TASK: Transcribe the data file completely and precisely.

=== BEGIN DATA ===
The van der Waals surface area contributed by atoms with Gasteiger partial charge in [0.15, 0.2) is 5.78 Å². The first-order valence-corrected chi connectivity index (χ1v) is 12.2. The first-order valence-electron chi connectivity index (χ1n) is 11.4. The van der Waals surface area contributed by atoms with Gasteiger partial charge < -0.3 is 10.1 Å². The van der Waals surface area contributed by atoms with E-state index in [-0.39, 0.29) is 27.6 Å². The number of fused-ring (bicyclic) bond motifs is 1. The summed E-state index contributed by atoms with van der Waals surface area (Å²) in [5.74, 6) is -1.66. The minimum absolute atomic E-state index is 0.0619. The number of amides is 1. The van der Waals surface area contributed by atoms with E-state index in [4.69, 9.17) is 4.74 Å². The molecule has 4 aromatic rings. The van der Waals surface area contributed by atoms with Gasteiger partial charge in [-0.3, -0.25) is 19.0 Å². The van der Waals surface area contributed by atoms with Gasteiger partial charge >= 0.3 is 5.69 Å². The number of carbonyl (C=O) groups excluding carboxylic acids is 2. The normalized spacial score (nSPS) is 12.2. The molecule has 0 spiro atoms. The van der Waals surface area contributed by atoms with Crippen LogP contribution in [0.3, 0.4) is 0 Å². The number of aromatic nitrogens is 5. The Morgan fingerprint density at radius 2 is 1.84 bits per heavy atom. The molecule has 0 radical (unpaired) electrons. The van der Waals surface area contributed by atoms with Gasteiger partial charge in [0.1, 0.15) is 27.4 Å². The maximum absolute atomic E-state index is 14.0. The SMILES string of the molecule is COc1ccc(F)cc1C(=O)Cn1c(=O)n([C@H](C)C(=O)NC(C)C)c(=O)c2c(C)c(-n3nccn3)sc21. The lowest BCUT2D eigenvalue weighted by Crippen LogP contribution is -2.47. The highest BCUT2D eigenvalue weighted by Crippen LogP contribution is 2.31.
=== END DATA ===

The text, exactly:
The van der Waals surface area contributed by atoms with Gasteiger partial charge in [0.15, 0.2) is 5.78 Å². The first-order valence-corrected chi connectivity index (χ1v) is 12.2. The first-order valence-electron chi connectivity index (χ1n) is 11.4. The van der Waals surface area contributed by atoms with Gasteiger partial charge < -0.3 is 10.1 Å². The van der Waals surface area contributed by atoms with E-state index in [-0.39, 0.29) is 27.6 Å². The number of fused-ring (bicyclic) bond motifs is 1. The summed E-state index contributed by atoms with van der Waals surface area (Å²) in [5.74, 6) is -1.66. The minimum absolute atomic E-state index is 0.0619. The number of amides is 1. The van der Waals surface area contributed by atoms with E-state index in [4.69, 9.17) is 4.74 Å². The molecule has 4 aromatic rings. The van der Waals surface area contributed by atoms with Gasteiger partial charge in [-0.3, -0.25) is 19.0 Å². The van der Waals surface area contributed by atoms with Gasteiger partial charge >= 0.3 is 5.69 Å². The number of carbonyl (C=O) groups excluding carboxylic acids is 2. The normalized spacial score (nSPS) is 12.2. The molecule has 0 spiro atoms. The van der Waals surface area contributed by atoms with Crippen LogP contribution in [0.3, 0.4) is 0 Å². The number of aromatic nitrogens is 5. The Morgan fingerprint density at radius 2 is 1.84 bits per heavy atom. The molecule has 0 radical (unpaired) electrons. The van der Waals surface area contributed by atoms with Gasteiger partial charge in [0.1, 0.15) is 27.4 Å². The maximum absolute atomic E-state index is 14.0. The SMILES string of the molecule is COc1ccc(F)cc1C(=O)Cn1c(=O)n([C@H](C)C(=O)NC(C)C)c(=O)c2c(C)c(-n3nccn3)sc21. The lowest BCUT2D eigenvalue weighted by Crippen LogP contribution is -2.47. The highest BCUT2D eigenvalue weighted by Crippen LogP contribution is 2.31.